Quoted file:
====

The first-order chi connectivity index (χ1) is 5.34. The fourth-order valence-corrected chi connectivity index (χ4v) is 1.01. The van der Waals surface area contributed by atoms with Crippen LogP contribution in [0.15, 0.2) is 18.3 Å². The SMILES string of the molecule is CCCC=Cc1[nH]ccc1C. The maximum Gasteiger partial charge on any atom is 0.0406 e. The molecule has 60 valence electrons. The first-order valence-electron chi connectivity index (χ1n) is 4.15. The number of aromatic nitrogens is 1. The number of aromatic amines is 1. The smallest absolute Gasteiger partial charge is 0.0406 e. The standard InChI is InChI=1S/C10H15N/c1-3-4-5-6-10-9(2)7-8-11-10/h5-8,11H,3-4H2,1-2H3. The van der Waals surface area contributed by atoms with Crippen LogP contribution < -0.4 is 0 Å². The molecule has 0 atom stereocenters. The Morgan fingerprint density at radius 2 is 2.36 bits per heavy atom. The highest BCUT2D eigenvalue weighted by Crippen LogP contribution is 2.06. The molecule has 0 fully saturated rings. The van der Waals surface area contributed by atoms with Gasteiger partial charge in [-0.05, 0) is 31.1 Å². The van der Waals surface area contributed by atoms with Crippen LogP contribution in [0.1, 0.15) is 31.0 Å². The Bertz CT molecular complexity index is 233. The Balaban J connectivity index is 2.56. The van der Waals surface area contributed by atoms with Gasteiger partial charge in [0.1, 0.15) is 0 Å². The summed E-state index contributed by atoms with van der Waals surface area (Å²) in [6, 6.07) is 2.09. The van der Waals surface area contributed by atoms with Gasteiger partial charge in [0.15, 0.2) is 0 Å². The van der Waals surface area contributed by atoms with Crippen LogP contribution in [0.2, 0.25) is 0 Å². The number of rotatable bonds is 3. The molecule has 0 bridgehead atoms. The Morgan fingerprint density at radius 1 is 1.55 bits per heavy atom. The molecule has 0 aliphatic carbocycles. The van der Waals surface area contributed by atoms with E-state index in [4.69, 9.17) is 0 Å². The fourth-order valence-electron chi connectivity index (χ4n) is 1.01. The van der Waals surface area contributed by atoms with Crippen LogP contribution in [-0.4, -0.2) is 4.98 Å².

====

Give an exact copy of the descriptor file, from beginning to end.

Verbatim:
The first-order chi connectivity index (χ1) is 5.34. The fourth-order valence-corrected chi connectivity index (χ4v) is 1.01. The van der Waals surface area contributed by atoms with Crippen LogP contribution in [0.15, 0.2) is 18.3 Å². The SMILES string of the molecule is CCCC=Cc1[nH]ccc1C. The maximum Gasteiger partial charge on any atom is 0.0406 e. The molecule has 60 valence electrons. The first-order valence-electron chi connectivity index (χ1n) is 4.15. The number of aromatic nitrogens is 1. The number of aromatic amines is 1. The smallest absolute Gasteiger partial charge is 0.0406 e. The standard InChI is InChI=1S/C10H15N/c1-3-4-5-6-10-9(2)7-8-11-10/h5-8,11H,3-4H2,1-2H3. The van der Waals surface area contributed by atoms with Crippen LogP contribution < -0.4 is 0 Å². The molecule has 0 atom stereocenters. The Morgan fingerprint density at radius 2 is 2.36 bits per heavy atom. The highest BCUT2D eigenvalue weighted by Crippen LogP contribution is 2.06. The molecule has 0 fully saturated rings. The van der Waals surface area contributed by atoms with Gasteiger partial charge in [-0.05, 0) is 31.1 Å². The van der Waals surface area contributed by atoms with Crippen LogP contribution in [0.1, 0.15) is 31.0 Å². The Bertz CT molecular complexity index is 233. The Balaban J connectivity index is 2.56. The van der Waals surface area contributed by atoms with Gasteiger partial charge in [0.1, 0.15) is 0 Å². The summed E-state index contributed by atoms with van der Waals surface area (Å²) in [6, 6.07) is 2.09. The van der Waals surface area contributed by atoms with Gasteiger partial charge in [0.15, 0.2) is 0 Å². The van der Waals surface area contributed by atoms with Crippen LogP contribution in [0.2, 0.25) is 0 Å². The number of rotatable bonds is 3. The molecule has 0 bridgehead atoms. The Morgan fingerprint density at radius 1 is 1.55 bits per heavy atom. The molecule has 0 aliphatic carbocycles. The van der Waals surface area contributed by atoms with E-state index in [4.69, 9.17) is 0 Å². The fourth-order valence-electron chi connectivity index (χ4n) is 1.01. The van der Waals surface area contributed by atoms with Crippen LogP contribution in [-0.4, -0.2) is 4.98 Å².